Thursday, December 9

Gold dips on higher yields as focus turns to key meetings

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Gold prices eased further on Wednesday from the key level of $1,800 per ounce, after firmer US bond yields dented bullion’s appeal as investors assessed how central banks would address growing inflationary pressure.

Spot gold was down 0.2% at $1,789.02 per ounce, as of 0649 GMT, declining 1.3% since rallying to a more than one-month high last week. US gold futures dropped 0.2% to $1,790.80.

Benchmark 10-year US Treasury yields rose slightly, increasing the opportunity cost of holding the non-interest bearing metal.


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Shorter-term yields were also up with two-year yields spiking briefly above 0.5%, a level last seen in March 2020.

Market participants have now turned their attention to the Bank of Japan (BOJ) and the European Central Bank (ECB) meetings on Thursday and the pivotal US Federal Open Market Committee (FOMC) on Nov. 3.

“It is almost certain that the FOMC will announce the start of tapering and US yields and greenback should start to move higher. Gold will struggle to hold near $1,800 in this environment,” Jeffrey Halley, senior market analyst for Asia-Pacific at OANDA said .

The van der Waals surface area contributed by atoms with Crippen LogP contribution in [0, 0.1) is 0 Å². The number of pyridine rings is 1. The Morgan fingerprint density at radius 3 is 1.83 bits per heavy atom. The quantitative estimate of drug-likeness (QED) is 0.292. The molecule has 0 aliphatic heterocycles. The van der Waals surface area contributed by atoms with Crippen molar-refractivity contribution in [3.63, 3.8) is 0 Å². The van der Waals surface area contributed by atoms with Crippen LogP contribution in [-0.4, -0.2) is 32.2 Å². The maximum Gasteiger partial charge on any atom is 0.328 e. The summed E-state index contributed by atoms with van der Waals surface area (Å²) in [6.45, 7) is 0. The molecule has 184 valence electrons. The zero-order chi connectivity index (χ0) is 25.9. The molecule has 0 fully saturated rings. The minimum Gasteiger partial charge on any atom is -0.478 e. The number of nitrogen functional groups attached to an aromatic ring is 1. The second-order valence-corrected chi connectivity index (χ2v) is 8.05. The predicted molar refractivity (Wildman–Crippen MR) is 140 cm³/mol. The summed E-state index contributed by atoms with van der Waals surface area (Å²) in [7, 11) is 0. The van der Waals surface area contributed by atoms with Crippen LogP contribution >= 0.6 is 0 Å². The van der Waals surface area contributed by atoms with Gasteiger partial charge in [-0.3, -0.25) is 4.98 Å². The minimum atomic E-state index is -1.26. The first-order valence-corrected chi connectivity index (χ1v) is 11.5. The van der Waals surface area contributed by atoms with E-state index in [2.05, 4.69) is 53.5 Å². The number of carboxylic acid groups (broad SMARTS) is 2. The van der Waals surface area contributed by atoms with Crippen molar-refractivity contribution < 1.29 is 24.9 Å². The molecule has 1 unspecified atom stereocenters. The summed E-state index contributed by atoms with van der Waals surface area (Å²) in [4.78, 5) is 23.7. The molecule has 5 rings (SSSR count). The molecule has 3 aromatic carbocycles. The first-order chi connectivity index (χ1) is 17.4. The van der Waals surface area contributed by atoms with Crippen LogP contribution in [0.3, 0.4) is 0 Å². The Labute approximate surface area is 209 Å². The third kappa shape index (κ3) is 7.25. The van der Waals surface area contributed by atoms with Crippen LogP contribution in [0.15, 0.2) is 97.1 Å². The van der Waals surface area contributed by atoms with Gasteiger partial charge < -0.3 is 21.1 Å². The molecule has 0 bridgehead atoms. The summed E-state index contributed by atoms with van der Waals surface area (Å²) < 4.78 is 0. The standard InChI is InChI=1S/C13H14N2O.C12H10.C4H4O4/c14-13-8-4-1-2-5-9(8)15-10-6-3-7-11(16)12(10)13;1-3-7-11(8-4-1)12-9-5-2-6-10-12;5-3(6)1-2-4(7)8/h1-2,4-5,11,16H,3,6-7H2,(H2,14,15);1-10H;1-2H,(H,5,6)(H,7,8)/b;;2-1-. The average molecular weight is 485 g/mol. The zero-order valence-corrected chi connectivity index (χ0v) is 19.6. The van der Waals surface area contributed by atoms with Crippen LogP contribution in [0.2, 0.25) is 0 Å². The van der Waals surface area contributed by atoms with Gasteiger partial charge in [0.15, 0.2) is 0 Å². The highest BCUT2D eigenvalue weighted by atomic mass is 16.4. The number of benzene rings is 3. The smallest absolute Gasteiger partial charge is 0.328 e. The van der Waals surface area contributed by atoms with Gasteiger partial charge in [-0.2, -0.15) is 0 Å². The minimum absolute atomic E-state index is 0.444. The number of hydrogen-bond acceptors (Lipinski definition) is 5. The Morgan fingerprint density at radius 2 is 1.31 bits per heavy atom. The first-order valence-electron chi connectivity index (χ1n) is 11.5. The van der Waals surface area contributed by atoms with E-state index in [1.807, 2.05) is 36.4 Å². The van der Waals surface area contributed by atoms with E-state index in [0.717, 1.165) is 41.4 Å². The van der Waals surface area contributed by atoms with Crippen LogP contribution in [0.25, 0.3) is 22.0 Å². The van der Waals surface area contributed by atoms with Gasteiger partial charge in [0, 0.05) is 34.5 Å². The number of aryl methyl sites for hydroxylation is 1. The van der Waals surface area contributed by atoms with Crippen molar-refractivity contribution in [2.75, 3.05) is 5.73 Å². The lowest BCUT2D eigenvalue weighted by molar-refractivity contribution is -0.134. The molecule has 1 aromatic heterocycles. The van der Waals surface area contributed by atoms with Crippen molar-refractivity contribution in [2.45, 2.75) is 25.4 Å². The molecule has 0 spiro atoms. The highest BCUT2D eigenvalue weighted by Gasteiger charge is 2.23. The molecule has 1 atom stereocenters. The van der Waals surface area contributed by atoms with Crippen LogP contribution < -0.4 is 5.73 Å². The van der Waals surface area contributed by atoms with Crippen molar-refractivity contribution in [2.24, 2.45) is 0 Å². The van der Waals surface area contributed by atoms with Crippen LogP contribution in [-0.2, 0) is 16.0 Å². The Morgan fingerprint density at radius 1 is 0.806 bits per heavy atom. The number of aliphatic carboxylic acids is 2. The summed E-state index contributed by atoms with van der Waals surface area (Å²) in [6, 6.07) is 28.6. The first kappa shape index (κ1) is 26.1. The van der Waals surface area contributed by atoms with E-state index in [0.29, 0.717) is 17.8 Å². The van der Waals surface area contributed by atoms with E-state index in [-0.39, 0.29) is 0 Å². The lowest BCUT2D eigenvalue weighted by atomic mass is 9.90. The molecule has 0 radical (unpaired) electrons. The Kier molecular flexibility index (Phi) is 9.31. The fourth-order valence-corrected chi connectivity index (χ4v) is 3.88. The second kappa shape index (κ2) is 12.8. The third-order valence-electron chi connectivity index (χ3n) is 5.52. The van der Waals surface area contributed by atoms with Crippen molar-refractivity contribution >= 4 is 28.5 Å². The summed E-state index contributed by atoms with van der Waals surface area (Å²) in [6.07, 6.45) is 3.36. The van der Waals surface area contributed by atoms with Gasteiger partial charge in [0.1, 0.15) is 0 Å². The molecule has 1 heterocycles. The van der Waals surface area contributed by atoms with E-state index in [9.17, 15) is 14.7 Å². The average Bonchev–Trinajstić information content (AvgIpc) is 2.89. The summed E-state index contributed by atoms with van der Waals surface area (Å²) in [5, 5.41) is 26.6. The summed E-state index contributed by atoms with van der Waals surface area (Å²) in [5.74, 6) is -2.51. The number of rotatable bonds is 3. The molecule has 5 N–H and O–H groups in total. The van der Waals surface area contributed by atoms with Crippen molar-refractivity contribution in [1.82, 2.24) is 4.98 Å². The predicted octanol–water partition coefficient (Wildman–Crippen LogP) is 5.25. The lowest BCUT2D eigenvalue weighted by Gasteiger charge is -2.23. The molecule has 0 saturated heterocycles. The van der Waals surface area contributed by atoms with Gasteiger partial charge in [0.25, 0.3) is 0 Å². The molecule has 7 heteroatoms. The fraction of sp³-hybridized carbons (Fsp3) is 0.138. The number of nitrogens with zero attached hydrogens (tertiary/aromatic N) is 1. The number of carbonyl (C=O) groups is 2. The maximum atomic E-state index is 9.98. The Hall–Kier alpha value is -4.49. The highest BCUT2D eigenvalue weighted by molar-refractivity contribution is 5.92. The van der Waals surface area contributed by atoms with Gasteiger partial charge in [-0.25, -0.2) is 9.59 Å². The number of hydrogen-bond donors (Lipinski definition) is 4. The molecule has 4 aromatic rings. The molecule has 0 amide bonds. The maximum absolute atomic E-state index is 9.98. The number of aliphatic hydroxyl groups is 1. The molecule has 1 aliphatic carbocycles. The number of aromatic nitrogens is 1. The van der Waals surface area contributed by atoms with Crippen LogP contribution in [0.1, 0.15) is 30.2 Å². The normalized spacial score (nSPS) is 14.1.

“The capacity for a surprise from the Fed is high,” Halley said, citing the possibility of a more aggressive or accelerated pace of stimulus tapering, which could weigh on gold further.


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While the BOJ is set to maintain its massive stimulus program and slash this year’s inflation forecast, rising inflation fears in the euro zone could pose a challenge to the ECB.

Gold is often considered hike an inflation hedge, though reduced stimulus and interest rates tend to push government bond yields up, dimming bullion’s appeal.

On the technical front, spot gold looks neutral in a range of $1,783 to $1,795 per ounce, and an escape could suggest a direction, Reuters technical analyst Wang Tao said.

Spot silver fell 0.4% to $24.03 per ounce. Platinum eased 0.6% to $1,021.52 and palladium edged 0.1% up to $2,013.28. (Reporting by Nakul Iyer in Bengaluru; Editing by Subhranshu Sahu and Sherry Jacob-Phillips)



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